The posterior sagittal approach: Implications in adult colorectal surgery: Harry E. Bacon Lectureship

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Abstract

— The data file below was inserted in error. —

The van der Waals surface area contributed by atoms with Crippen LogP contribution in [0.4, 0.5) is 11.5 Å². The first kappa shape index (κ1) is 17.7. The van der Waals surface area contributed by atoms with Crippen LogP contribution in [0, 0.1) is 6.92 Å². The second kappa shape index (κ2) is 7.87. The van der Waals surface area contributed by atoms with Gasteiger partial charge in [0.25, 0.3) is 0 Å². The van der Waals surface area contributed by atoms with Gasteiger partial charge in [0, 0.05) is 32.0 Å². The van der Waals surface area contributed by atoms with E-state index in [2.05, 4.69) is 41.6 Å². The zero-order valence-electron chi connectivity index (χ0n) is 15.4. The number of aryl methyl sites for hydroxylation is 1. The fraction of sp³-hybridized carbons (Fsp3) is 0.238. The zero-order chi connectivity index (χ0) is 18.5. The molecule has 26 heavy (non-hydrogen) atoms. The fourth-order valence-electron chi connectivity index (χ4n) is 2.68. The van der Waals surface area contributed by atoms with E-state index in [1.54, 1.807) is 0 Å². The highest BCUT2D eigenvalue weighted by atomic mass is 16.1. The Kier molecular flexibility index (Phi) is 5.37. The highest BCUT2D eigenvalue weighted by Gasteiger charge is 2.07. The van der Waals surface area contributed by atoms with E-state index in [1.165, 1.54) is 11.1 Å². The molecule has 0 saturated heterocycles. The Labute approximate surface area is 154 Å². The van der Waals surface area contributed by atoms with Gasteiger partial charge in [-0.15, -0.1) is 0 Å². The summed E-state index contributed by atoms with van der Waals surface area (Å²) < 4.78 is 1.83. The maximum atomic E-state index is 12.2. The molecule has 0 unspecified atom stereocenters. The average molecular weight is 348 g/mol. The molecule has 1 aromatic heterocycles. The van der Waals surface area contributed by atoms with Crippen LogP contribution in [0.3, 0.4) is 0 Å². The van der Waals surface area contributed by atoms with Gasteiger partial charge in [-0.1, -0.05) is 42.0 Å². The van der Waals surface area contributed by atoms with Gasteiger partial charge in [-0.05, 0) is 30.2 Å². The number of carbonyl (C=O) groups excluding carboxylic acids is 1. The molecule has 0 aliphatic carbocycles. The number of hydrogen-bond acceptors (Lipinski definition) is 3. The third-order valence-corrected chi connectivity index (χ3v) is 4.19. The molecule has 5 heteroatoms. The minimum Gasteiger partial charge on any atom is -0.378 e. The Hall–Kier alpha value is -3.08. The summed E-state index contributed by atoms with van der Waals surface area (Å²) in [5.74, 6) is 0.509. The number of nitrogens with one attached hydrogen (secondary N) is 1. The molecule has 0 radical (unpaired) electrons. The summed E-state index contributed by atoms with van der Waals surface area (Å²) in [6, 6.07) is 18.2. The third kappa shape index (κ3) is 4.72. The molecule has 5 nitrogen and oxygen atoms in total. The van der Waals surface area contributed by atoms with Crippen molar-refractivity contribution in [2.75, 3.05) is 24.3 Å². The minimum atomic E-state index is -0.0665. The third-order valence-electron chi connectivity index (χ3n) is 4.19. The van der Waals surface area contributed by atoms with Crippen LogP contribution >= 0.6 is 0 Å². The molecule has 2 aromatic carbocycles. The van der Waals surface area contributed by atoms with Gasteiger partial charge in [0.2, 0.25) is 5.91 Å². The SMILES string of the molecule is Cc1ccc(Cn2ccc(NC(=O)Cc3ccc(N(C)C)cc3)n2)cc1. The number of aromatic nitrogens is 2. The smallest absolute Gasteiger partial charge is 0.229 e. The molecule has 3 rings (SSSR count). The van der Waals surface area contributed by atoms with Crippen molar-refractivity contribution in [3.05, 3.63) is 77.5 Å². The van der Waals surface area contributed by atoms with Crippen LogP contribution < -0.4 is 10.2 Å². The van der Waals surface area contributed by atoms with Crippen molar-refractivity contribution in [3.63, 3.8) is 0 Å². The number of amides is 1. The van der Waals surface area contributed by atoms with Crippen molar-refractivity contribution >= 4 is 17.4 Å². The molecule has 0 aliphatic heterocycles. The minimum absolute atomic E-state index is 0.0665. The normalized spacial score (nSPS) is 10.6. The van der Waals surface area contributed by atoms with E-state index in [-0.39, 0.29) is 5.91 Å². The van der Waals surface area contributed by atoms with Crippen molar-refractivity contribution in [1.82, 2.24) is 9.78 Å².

Posterior sagittal anorectoplasty was used for the first time in 1980 to treat anorectal malformations. This approach includes a wide exposure, through a midline posterior incision, to determine the limits of the sphincteric mechanism and to place the rectum within its limits. This approach has been used to treat children with anorectal malformations, who underwent conventional procedures that failed. The management of anorectal malformations with this approach rendered significantly better results in terms of bowel control. However, there is still a large number of patients suffering from fecal incontinence and for them a bowel management program was designed to improve their quality of life. The posterior sagittal approach was also used for the treatment of acquired conditions including tumors, post-trauma and postradiation fistulas, and other postoperative complications. A historic review of the posterior approach disclosed that Cripps, a British surgeon, published his experience with a posterior transsphincteric approach to the rectum nine years before Kraske, a German surgeon, whose name has been traditionally associated with the leadership in this approach. Kraske actually approached the rectum through a paramedian incision and never performed a real transsphincteric incision. An experimental study done in dogs by the author demonstrated that it is not harmful to divide the sphincteric mechanism. The posterior sagittal approach represents a useful alternative to treat many pelvic conditions and, therefore, it must be a part of the armamentarium of colorectal surgeons. Finally, a series of clinical experiences convinced the author that coordinated rectosigmoid motility is the most important single factor in fecal continence and, therefore, our efforts to help patients suffering from fecal incontinence must be aimed at the manipulation of bowel motility.

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